Wednesday, November 15, 2017

How to Rotate Graphs

How to Rotate Graphs

Introduction

The key is to use parametric equations in our rotation.  Using the rotation angle θ, the rotation matrix is:

R = [ [ cos θ, -sin θ ] [ sin θ, cos θ ] ]

With the equations x(t), y(t) set as the matrix:

M = [ [ x(t) ] [ y(t) ] ]

The rotated graph is:

[ [ x’(t) ] [ y’(t) ] ] = R * M

Where:

x’(t) = x(t) * cos θ – y(t) * sin θ
y’(t) = x(t) * sin θ + y(t) * cos θ

Rotation the Function y = f(x)

Let x = t and set the parametric functions:

x(t) = t
y(t) = f(t)

Rotating the Polar Equation r = f(t)  (where t = θ)

1.  Solve for t.
2.  Substitute r and t in the following equations:
  x(t) = r * cos t
  y(t) = r * sin t
3.  Simplify as needed.

Some trigonometric properties:
sin^2 ϕ + cos^2 ϕ = 1
sin(2*ϕ) = 2 * cos ϕ * sin ϕ
cos(2*ϕ) = 2 * cos^2 ϕ – 1
sin(acos ϕ) = cos(asin ϕ) = √(1 – ϕ^2)

Please refer to this link for additional details:  http://edspi31415.blogspot.com/2013/01/converting-polar-equations-to.html
   
Rotation Matrices for Certain Angles

Angle 30°, π/6:  R = [ [ √3/2, -1/2 ] [ 1/2, √3/2 ] ]

Angle 45°, π/4:  R = [ [ √2/2, -√2/2 ] [ √2/2, √2/2 ] ]

Angle 60°, π/3:  R = [ [ 1/2, -√3/2 ] [ √3/2, 1/2 ] ]

Angle 90°, π/2:  R = [ [ 0, -1 ] [ 1, 0 ] ]

Angle 120°, 2π/3:  R = [ [ -1/2, -√3/2 ] [ √3/2, -1/2 ] ]

Angle 135°, 3π/4:  R = [ [ -√2/2, -√2/2 ] [ √2/2, -√2/2 ] ]

Angle 150°, 5π/6:  R = [ [ -√3/2, -1/2 ] [ 1/2, -√3/2 ] ]

Angle 180°, π:  R = [ [ -1, 0 ] [ 0, -1 ] ]

Angle 210°, 7π/6:  R = [ [ -√3/2, 1/2 ] [ -1/2, -√3/2 ] ]

Angle 225°, 5π/4:  R = [ [ -√2/2, √2/2 ] [ -√2/2, -√2/2 ] ]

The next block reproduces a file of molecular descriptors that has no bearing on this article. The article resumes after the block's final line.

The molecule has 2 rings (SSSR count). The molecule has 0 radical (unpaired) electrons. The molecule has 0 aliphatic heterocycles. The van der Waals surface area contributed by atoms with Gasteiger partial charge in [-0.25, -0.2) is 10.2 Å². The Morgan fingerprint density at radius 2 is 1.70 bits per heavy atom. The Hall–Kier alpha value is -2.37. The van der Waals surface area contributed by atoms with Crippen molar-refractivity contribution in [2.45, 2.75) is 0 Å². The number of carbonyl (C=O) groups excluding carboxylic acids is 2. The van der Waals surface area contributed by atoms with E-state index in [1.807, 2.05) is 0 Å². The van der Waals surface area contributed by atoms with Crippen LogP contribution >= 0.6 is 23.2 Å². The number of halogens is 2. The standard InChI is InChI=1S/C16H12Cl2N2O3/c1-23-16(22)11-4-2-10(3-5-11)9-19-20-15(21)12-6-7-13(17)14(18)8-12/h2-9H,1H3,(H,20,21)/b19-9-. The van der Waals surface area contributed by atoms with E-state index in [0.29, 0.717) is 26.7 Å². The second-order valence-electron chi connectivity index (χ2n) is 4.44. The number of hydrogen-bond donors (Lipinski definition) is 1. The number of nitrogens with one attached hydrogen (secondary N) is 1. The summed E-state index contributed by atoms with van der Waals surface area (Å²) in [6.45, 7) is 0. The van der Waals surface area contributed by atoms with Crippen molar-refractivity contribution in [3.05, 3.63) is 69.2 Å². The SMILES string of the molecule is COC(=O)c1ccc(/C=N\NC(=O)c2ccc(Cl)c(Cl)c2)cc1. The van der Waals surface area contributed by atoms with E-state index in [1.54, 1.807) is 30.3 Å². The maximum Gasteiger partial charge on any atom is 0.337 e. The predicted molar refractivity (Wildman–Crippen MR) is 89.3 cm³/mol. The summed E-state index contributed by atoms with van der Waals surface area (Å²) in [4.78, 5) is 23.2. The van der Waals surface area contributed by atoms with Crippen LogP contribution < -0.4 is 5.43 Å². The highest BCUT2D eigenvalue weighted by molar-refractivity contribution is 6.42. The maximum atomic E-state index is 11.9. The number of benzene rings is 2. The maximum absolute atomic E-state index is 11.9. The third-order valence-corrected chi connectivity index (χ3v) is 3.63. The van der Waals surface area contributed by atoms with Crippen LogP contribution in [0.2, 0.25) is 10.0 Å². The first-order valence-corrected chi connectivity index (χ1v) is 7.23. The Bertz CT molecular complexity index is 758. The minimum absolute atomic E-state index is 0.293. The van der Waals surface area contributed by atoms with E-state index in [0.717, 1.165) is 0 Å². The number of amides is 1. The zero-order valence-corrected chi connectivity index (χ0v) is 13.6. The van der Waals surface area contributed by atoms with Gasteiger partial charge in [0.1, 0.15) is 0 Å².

Angle 240°, 4π/3:  R = [ [ -1/2, √3/2 ] [ -√3/2, -1/2 ] ]

Angle 270°, 3π/2:  R = [  [ 0, 1 ] [ -1, 0 ] ]

Angle 300°, 5π/3:  R = [ [ 1/2, √3/2 ] [ -√3/2, 1/2 ] ]

Angle 315°, 7π/4:  R = [ [ √2/2, √2/2 ] [ -√2/2, √2/2  ] ]

Angle 330°, 11π/6:  R = [ [ √3/2, 1/2 ] [ -1/2, √3/2  ] ]

Examples

Each example is followed by a graph of the original equation (blue) and the rotated equations (red).  I used a Casio fx-CG 50 for the screen shots.

Example 1:  y = 3*x^2, rotate 90°

We have a function in the form of y = f(x).  Let’s transfer the function to parametric form, first by assigning x = t and y = 3*t^2.  Angle mode is in radians.

With 90°, the rotation matrix is:  R = [ [ 0, -1 ] [ 1, 0 ] ]

The transformed equations are:

[ [ 0, -1 ] [ 1, 0 ] ] * [ [ t ] [ 3*t^2 ] ] = [ [ -3*t^2 ] [ t ] ]

Rotated Equations:  x’(t) = -3*t^2, y’(t) = t



Example 2:  x = t^3, y = 2*t – 1, rotate 270°

We have the equations in parametric form.  We’ll need the rotation matrix, where:

R = [  [ 0, 1 ] [ -1, 0 ] ]

[  [ 0, 1 ] [ -1, 0 ] ] * [ [ t^3 ] [ 2*t – 1 ] ] = [ [ 2*t – 1 ] [ -t^3 ] ]

Rotated Equations:  x’(t) = 2*t – 1, y’(t) = -t^3



Example 3:  x = sin t, y = e^t, rotate 135°

The rotation matrix is R = [ [ -√2/2, -√2/2 ] [ √2/2, -√2/2 ] ]

Rotated Equations:  x’(t) = -√2/2 * (sin t + e^t), y’(t) = √2/2 * (sin t – e^t)



Example 4:  r = 2 θ, rotate 60°

The parametric form is x(t) = 2 * t * cos t, y(t) = 2 * t * sin t

The rotation matrix is R = [ [ 1/2, -√3/2 ] [ √3/2, 1/2 ] ]

Rotated Equations: x’(t) = t * cos t - √3 * t * sin t, y’(t) = t * sin t + √3 * t * cos t



Eddie


This blog is property of Edward Shore, 2017

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